Arranged Marriages

May 12, 2006 at 1:36 am (India, Society)

What is an Arranged Marriage?

Arranged Marriage is a custom wherein the the marriage partner is decided by parents and society, instead of the intended parteners choosing each other by falling in love and pursuing methodical courtship.

I would like to discuss on the aspects of the Arranged marriage custom of Southern India, which has one of the highest instances of Arranged marriage among educated families, in the world. The practice is controversial and might even appear outright stupid for a casual observer. But, why do we still follow it? I wanted to pursue a deeper study in this and understand its concepts, as I would like to do with every other custom and tradition, particularly of my community. In this blog, let me put down some of my initial thoughts on this subject.

Marriages are one of the highest instituitions in the Hindu society. Unlike the modern Western societies, the Indian society is very closely knit and carries a lot of historical heritage. Here, a marriage is considered a noble instituition for the continuation of thousands of year old customs and traditions, which have withstood the raids of thousands of determained raiders. It is also an enabler of community links and family bonds. Thus, a marriage is not just an affair between two souls, rather it is a part of building family ties and communal harmony. It is a way of celebrating our collective existance and exhibition of joy in the form festivals, rituals, prayers and family events.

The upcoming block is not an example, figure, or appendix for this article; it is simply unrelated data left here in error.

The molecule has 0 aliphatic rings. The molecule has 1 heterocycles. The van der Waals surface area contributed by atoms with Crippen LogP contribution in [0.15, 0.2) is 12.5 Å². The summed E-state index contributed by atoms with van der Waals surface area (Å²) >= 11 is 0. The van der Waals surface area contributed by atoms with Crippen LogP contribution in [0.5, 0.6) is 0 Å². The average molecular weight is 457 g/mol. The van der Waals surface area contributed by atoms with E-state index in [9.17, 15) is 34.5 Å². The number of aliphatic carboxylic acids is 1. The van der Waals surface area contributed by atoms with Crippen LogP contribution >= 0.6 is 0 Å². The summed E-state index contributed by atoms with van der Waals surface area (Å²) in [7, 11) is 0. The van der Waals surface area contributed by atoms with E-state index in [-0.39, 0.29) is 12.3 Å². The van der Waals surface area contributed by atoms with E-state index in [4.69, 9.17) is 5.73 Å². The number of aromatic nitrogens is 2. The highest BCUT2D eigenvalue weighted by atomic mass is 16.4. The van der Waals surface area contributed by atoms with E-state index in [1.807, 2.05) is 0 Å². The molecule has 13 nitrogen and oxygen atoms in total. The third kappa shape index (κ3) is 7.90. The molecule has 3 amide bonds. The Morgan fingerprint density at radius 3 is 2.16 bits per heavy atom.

What should the partners expect in a marriage?

This is a hard question and depends from person to person. But, in traditional and historical societies, such as ours, we would like our partners to be compatible with our families, conforming to our believes and customs, besides be a companion for our souls. We would like our partners to have similiar core constitution as us, though the exact attitudes and interests may vary. The better the match in various factors, the lesser is the chance for friction and breakup.

Why arranged marriage would work?

Many people are of view that the only way to judge a person is to interact with them for a long time. But, I'm willing to contradict them. I believe that human psychology is complex enough that even after months of interaction, we might be surprized by our friend's reaction to a specific thing. This is due to their inner constituition. While we might get an idea of their apparent outer posture, it is extremely hard to know and estimate even our own inner constituition, leave alone theirs. Thus, I believe that the probability of understanding one's inner constituition, which is very crucial for marriage success, is very slim by just having apparent interactions and unless in cases of very intimate bondage, we can never know, whether that person would be matching the factors, indicated earlier.

So, how do we determine whether a person can match our constituition?

One of factors that affects the psychology and attitude of a person, is the immediate family. Because, this is where the young kid lives entirely for the first few years of life, when most of the learning happens. Thus, the kids parents and the immediate family has a great bearing on one's inner constituition. Next comes, the class, caste and community. One's believes to prayer to diet to attitude towards various things comes from the community s/he belongs to. Then comes the society around him/her. Thus, the three main factors that determines a person's psychology are the family, community membership (caste) and the society around. The society factor is determined by education level, economic level and region of domicile.